What is good health? I think it’s safe to say that the answer to that question is not the same for everyone. To some it may mean the absence of disease. For others it may be effectively managing a chronic condition. But for many of us, good health involves a combination of physical, psychosocial and emotional well-being and the interplay between all three.
Research indicates that travel is at the top of the list of activities that seniors and the aging baby boomer generation enjoy. And travel professionals report a rise in the number of tours designed for grandparents who want to spend time with their grandchildren — particularly during the holiday season. It’s true: today’s active seniors want to be part of the action and enjoy every moment of their next travel adventure.
Diabetes is a disease that prevents the body from producing or properly using insulin. Insulin is an essential hormone that helps the body convert sugar, starches, and other food into energy needed for everyday life.
As we age pursuing a lifestyle of health and wellness is directly related to how we live our lives and less related to being free of disease. The residents at Hebrew SeniorLife’s senior living communities take a proactive approach to living life to its fullest with the highest possible levels of physical, social and emotional engagement. This is achieved by setting supported goals through the Vitalize360TM program for improving all aspects of one’s wellness.
Hebrew SeniorLife’s Harvard Medical School-affiliated Institute for Aging Research (IFAR) is celebrating 50 years of research focused on finding ways to optimize quality of life for all of us as we age. For half a century our researchers have explored age-related syndromes, debunking the myth that growing old has to mean growing frail.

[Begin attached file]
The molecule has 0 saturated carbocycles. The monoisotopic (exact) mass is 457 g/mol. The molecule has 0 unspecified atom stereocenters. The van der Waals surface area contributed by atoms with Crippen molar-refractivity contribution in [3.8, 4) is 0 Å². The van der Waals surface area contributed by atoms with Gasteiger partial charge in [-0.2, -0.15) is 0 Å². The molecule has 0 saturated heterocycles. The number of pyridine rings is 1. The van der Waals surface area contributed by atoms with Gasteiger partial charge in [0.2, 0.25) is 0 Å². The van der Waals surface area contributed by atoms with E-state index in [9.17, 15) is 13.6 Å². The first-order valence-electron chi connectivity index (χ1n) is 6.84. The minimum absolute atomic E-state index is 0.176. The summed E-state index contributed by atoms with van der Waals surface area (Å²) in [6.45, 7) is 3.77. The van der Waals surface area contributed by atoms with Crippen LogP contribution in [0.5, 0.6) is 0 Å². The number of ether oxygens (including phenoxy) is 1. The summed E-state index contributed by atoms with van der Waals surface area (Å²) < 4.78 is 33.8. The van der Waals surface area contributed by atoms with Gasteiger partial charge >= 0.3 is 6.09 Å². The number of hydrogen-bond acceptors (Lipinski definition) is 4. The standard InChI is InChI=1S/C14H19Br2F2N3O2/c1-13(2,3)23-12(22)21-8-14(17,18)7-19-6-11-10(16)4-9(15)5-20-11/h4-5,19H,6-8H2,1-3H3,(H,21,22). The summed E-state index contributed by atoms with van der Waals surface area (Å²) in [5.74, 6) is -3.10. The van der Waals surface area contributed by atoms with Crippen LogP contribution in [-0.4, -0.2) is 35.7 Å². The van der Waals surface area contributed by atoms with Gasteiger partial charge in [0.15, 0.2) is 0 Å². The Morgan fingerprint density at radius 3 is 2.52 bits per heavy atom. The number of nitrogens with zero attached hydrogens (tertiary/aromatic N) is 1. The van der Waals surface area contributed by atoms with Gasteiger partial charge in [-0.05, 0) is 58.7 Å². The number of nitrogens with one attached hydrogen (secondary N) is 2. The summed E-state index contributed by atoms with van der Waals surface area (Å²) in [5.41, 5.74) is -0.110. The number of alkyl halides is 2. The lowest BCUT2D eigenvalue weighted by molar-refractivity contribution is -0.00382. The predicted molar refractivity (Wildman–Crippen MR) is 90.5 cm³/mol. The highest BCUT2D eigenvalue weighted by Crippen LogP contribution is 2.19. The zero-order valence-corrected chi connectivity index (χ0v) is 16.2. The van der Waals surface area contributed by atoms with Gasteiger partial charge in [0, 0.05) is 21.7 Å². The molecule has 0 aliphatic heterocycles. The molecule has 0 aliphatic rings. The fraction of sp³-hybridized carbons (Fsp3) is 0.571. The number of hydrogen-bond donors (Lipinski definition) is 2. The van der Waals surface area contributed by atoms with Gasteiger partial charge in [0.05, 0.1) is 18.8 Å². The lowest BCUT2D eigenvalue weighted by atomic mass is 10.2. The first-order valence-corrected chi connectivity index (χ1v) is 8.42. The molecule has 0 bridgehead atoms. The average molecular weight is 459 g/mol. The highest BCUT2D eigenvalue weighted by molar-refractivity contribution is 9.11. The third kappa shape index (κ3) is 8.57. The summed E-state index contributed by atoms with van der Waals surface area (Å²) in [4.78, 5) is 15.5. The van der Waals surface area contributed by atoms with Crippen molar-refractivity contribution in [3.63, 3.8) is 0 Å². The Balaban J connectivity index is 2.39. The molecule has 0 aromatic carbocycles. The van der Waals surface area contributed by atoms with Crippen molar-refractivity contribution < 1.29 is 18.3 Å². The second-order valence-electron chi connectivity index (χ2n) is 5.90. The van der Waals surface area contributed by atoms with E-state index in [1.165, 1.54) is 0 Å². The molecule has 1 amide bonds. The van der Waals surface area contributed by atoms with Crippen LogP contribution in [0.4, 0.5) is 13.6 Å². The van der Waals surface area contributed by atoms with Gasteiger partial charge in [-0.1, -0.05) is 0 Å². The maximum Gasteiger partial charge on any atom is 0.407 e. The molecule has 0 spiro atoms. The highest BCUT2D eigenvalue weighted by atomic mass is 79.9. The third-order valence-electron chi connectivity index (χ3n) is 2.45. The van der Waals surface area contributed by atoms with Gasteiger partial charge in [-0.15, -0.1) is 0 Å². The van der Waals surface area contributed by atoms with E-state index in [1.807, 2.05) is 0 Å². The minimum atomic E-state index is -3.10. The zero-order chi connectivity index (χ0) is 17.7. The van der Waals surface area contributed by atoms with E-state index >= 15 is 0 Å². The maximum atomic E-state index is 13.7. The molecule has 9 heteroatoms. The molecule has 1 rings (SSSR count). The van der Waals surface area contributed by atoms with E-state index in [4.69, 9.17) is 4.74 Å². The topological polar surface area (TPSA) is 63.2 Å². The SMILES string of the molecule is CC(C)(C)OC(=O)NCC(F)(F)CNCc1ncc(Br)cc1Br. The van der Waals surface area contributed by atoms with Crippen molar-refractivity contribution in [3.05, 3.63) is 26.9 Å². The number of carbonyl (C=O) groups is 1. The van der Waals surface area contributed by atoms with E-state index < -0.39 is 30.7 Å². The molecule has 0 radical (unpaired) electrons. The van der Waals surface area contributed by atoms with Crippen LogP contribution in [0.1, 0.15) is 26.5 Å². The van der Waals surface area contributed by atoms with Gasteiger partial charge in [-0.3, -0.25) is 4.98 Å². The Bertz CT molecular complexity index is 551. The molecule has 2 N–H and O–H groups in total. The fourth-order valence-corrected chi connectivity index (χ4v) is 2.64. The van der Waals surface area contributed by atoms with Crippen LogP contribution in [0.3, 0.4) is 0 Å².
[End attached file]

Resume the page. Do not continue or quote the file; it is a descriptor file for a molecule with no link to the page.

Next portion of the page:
Did you know that falls are NOT a normal part of aging, and most falls can be prevented? Hebrew SeniorLife works throughout Massachusetts and in our own senior living communities to educate seniors about this fact through our evidenced-based programs department. Our work supporting evidence-based programs helps empower older adults to become more active partners in managing their own health care.
As we age, many of us will face a number of health-related challenges. One big concern for older adults is a decrease in muscle strength (sarcopenia) and bone loss (osteoporosis). There is evidence that up to 50% of adults may suffer muscle loss as they age and further research estimates 54 million U.S. adults have low bone density or osteoporosis. Unfortunately, an osteoporotic fracture occurs every 3 seconds according to the International Osteoporosis Foundation.
“Aging in Place” is an often-used phrase in senior services. Many senior product and service companies have designed their offerings around this concept. At Hebrew SeniorLife, we have adopted a somewhat different philosophy – “seniors living their best life in the right place at the right time”—that we consider to be a step beyond aging in place.
“Gay, Lesbian, Bisexual and Transgender older people who fought the first battles for equality now face so much fear of discrimination, bullying and abuse that many are hiding their lives to survive. Thousands are dying earlier than their straight counterparts because they are isolated and afraid to ask for help.” This quote was excerpted from the movie Gen Silent, a film by Stu Maddox.